On a friend’s unfashionable laptop, when DearCinema.com went live, little did I know that my life was about to change! Something that I thought I was doing in my free time, the little that I got from my hectic job, is going to drive me crazy to leave everything behind to start on a journey where no roadmap can be of any help. A road filled with doubts and discoveries, excitement and agonies, apprehensions and re-affirmed faith!
I still wonder why on earth there wasn’t already a DearCinema.com! Had there been one, life would have been much different.
I guess, there come moments of truths in everyone’s life, when one has to get out of the comfort of lies that we weave around ourselves. I was quite a well-to-do, reasonably successful, television journalist and producer, when I suddenly started missing a life I had left behind in a small, cozy film society of Jamshedpur and film libraries of Delhi.
It all started about fourteen years ago in the humble town of Jamshedpur. Amitava Ghosh, an assistant in a national bank entered into the lives of about two dozen young students who were underprivileged compared to any big city boy/girl, yet curious and enthusiastic about changing the world. Mr. Ghosh took them to a film festival and gradually turned them into film society regulars. Dada, as we called him, the founder-general secretary of Celluloid Chapter, a film society in the city, is nothing less than a messiah, who took us to the dark cave where the light of cinema revealed itself.
Ivan Fila’s Lea was the first foreign film that I watched in its 35mm glory. I, along with a friend, went to Dada and told him- the film was beautiful. Dada said- then watch it again. But how? Festival began at 10 am, so come at 8 and go and request Bapi, the projectionist yourself. Bapi da had only one condition-you’ll have to help wind the reels. So we had two such exclusive screenings of the film. Such was life back then!
Soon, I met Vidyarthee Chatterjee, who came to our college to show us Sushant Misra’s Indradhanura Chhai! This is how I met Vidyarthee da. When I saw Luis Bunuel’s The Discreet Charm of the Bourgeoisie, I had sleepless nights. My restlessness took me to Vidyarthee da’s home, where I found solace. Dada knew everything about every single film on earth, this is what an eighteen year old believed.
It grew into a ritual later. The auditorium followed by a walk through jubilee park to Dada’s house. Jhal Mudhi was my companion while I listened to dada. One film that dada often talked about but I couldn’t find it anywhere was Jiri Menzel’s Closely Watched Trains.
That was not a time when torrent or even DVDs had arrived. I often thought, will I ever be able to watch all the films I heard about from Dada? Honestly it looked impossible!
Later, when I moved to Delhi, I discovered a great place called “French Culture and Resource Centre”. Nothing less than a heaven on earth! What a collection!! But how do I watch it, I needed a VCR or VCP to watch the VHS cassettes! The legacy of Pundit Nehru came to my rescue. Without knowing much about it, I applied for Jawahar Bhavan Trust Scholarship and got it. I did the best thing with the money, I bought a VCR! Even the shopkeeper in Gafar Market, Karolbagh advised against buying a VCR and said DVD is the future but what I had my eyes set on was a treasure of world cinema!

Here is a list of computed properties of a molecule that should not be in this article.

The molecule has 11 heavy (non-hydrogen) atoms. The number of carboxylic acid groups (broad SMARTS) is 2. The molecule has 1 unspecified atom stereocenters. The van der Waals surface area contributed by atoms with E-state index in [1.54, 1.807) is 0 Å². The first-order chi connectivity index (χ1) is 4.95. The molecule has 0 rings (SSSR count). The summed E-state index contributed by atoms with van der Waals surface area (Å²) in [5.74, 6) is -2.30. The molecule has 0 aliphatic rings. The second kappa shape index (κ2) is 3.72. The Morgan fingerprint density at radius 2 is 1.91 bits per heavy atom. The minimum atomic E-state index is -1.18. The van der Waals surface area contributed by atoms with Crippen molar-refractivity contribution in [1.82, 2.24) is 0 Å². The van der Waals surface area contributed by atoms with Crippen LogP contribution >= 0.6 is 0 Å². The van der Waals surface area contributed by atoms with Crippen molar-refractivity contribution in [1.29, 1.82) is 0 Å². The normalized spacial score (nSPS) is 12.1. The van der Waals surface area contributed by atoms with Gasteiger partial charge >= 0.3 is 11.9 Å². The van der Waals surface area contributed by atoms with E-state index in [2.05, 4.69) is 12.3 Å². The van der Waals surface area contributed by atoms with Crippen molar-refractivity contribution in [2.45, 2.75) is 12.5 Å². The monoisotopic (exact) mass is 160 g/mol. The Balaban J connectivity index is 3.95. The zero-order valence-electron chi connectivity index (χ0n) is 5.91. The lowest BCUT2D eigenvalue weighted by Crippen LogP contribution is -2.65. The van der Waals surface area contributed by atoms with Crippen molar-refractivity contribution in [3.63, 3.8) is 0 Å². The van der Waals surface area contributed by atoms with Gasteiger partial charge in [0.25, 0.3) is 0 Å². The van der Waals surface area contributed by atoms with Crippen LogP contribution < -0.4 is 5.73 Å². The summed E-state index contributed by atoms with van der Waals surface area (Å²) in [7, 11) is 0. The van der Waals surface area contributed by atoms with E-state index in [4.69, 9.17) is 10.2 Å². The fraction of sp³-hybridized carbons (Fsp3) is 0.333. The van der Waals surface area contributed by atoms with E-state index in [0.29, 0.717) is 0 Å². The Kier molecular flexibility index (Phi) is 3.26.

Mumbai is a much different city. Sarovodaya Video Library could very well be mistaken for a Gandhian institution. A place where I could finally catch hold of “Closely Watched Trains” and felt as if I’ve won over my limitations! The place has a much bigger collection than any film library I’ve come across in the country! Yet, it’s a private enterprise that could very well be illegal!
My angel in the city was a red-orange haired gentleman “Rajan”. His bag is what I envied the most and always wished someday I’ll have every single title that he hides in the bag. Those who know him love him and those who don’t, can mail me for his number. He’s one man who can get you literally any film under the sun. You will never know, he might very well be behind the bars on the charges of piracy. The man who could bring to your home a classic like “Pickpocket” or latest Oscar nominee like “King’s Speech” instantly!
The only competition Rajan faced for me is from torrent! See, what technology can do? How it can put me at par with the most fortunate in the world, those who gave me a complex by owning Criterion collection! The films those I always wondered, if I ever will be able to watch, lie in my hard-disk.
I won’t like to take any undue credit for shaping DearCinema or giving it a direction! The site has given a direction to my life. It got me out of a mundane and meaningless life that I lived. I met many great scholars and writers on cinema. I feel indebted to the four-year old baby that’s DearCinema.com today!
Happy birthday to you DearCinema!!